The UK has a world-leading academic community in offshore renewable energy, representing a vital part of the UK knowledge base. Universities not only carry out fundamental research, they are also at the centre of important skills provision, producing the engineers and business leaders of the future.
At ORE Catapult, we’re conducting some ground-breaking research that is set to progress and transform key areas of the offshore renewable energy sector. By combining our in-house researchers with university experts, our research hubs allow us to expand our existing research agenda, accessing a larger pool of academic expertise and facilities to carry out research on technologies at a lower Technology Readiness Level (TRL) than it normally would.
In the final installment of our Research Hub blog series, we explore the activities of our Wind Blade Research Hub.
The Wind Blade Research Hub (WBRH) marked the first major strategic academic collaboration between ORE Catapult and a UK university, in this case the University of Bristol. It is a £2.3 million, five-year research partnership that addresses key industry challenges in blade design and manufacture.
The WBRH is supporting turbine blade research that will reduce the cost of wind energy through cost reductions in capital and operational expenditure and increased energy yield. The work of the Research Hub is focused around the three overarching technical objectives of improving blade design, manufacturing and integrity, with each research project designed to address at least one objective and informed by the technology challenges identified in the Offshore Wind Innovation Hub’s roadmap for rotor innovation.
The WBRH aims to support seven doctoral students (PhD/EngD) as well as just under five years of post-doctoral research activity, with associated academic and industrial supervision, facilities access and oversight from senior academics and management.
Examples of some of our WBRH project are:
As offshore wind turbines continue to grow at record pace, sizing, and hence cost, of many turbine components is defined by aerodynamic loads from the rotor. In order to reduce the cost of components, whilst increasing overall turbine size and power generating capacity, the WBRH is investigating how reducing aerodynamic loads, without severely impacting energy production, can minimise the levelised cost of energy (LCoE).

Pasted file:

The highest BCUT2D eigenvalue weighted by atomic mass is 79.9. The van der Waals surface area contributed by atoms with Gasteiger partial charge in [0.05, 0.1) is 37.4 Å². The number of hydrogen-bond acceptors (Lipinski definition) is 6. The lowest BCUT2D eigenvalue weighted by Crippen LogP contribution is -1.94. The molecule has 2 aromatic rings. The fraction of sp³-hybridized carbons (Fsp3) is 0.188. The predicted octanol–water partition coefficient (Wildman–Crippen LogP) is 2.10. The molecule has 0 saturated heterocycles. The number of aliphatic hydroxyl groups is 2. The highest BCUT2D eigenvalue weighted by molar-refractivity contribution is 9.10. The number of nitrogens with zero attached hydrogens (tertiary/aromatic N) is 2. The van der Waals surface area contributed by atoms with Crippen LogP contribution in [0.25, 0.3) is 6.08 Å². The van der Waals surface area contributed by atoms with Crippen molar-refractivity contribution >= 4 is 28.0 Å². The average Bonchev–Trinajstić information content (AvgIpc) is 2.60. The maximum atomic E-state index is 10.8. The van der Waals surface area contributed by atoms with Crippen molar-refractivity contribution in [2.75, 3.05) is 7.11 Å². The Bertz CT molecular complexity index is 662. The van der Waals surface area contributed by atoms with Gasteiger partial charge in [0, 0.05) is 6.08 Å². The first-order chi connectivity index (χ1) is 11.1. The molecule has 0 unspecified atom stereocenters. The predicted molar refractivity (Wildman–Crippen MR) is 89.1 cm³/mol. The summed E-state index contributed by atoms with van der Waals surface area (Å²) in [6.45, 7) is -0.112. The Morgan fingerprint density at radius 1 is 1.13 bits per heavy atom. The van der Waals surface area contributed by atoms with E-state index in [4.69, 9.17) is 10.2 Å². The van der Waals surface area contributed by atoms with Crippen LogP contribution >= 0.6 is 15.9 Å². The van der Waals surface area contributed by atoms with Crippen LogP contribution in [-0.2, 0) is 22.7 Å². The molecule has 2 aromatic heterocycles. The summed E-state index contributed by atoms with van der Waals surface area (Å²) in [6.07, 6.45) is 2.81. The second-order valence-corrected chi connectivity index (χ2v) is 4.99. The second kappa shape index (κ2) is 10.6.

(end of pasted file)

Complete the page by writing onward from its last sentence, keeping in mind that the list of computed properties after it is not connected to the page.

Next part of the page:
Aeroelastic tailoring allows wind turbine blades to passively alleviate loads, which is more often achieved by designing in structural bend-twist coupling into the blade structure, either by geometric (i.e. sweep) or material (i.e. fibre steering) means. Such load alleviation has the potential to reduce extreme fatigue loading on the blades, as well as other turbine components such as the drivetrain, tower and foundations. Additionally, it opens up the potential to increase the size of the rotor without the associated increase in loads, thus improving energy capture.
The breakthroughs in this project are twofold. Firstly, couplings from multiple sources will be considered for reducing the levelised cost of energy and, secondly, the variables related to coupling will be included in the whole turbine optimisation problem. The outcome will be a tool capable of doing preliminary aero-structural rotor-turbine design considering aeroelastic tailored blades.
Current rain erosion lifetime prediction models work generally well with homogeneous materials that undergo brittle failure. However, for highly elastic and viscoelastic materials, whose failure is not understood and whose properties currently cannot be measured, models cannot be improved to accurately predict the lifetime performance.
Therefore, state-of-the-art models are incapable of accurately predicting the effect of rain erosion on the lifetime of highly viscoelastic materials, which are currently being developed at an industrial level.
This project aims to develop a measurement technique to measure and develop an understanding of the viscoelastic response of the coatings in both the accelerated rain erosion test and the real-world turbine environment.
The knowledge gained about the material properties will inform industry of key/ideal materials, contribute to an improved RET testing methodology, and ultimately contribute towards improved lifetime prediction models for both the rain erosion testing and the offshore environment.
Learn more about the specific research projects that are taking place under the Wind Blade Research Hub here. To find out more information on all of our research hub activity, visit the Research section of our website or please get in touch.